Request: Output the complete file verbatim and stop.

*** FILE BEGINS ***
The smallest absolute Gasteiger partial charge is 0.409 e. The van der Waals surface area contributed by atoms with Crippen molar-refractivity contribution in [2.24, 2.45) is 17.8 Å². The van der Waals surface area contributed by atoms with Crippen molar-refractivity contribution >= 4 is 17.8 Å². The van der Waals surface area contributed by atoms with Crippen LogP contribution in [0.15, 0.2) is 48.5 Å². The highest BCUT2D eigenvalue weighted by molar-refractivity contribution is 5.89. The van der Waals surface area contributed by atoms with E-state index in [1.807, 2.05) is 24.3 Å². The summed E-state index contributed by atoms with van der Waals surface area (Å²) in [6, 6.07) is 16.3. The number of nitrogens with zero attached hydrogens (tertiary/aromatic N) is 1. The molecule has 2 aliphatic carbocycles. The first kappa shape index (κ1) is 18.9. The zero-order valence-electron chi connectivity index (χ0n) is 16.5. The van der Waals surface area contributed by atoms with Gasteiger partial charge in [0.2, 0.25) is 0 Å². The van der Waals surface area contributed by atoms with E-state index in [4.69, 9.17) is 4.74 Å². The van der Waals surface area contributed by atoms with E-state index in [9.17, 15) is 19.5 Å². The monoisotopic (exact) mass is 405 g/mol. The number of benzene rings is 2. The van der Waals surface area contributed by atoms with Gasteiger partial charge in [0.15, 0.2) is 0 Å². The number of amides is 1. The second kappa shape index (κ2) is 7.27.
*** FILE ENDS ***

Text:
The smallest absolute Gasteiger partial charge is 0.409 e. The van der Waals surface area contributed by atoms with Crippen molar-refractivity contribution in [2.24, 2.45) is 17.8 Å². The van der Waals surface area contributed by atoms with Crippen molar-refractivity contribution >= 4 is 17.8 Å². The van der Waals surface area contributed by atoms with Crippen LogP contribution in [0.15, 0.2) is 48.5 Å². The highest BCUT2D eigenvalue weighted by molar-refractivity contribution is 5.89. The van der Waals surface area contributed by atoms with E-state index in [1.807, 2.05) is 24.3 Å². The summed E-state index contributed by atoms with van der Waals surface area (Å²) in [6, 6.07) is 16.3. The number of nitrogens with zero attached hydrogens (tertiary/aromatic N) is 1. The molecule has 2 aliphatic carbocycles. The first kappa shape index (κ1) is 18.9. The zero-order valence-electron chi connectivity index (χ0n) is 16.5. The van der Waals surface area contributed by atoms with Gasteiger partial charge in [0.2, 0.25) is 0 Å². The van der Waals surface area contributed by atoms with E-state index in [4.69, 9.17) is 4.74 Å². The van der Waals surface area contributed by atoms with E-state index in [9.17, 15) is 19.5 Å². The monoisotopic (exact) mass is 405 g/mol. The number of benzene rings is 2. The van der Waals surface area contributed by atoms with Gasteiger partial charge in [0.15, 0.2) is 0 Å². The number of amides is 1. The second kappa shape index (κ2) is 7.27.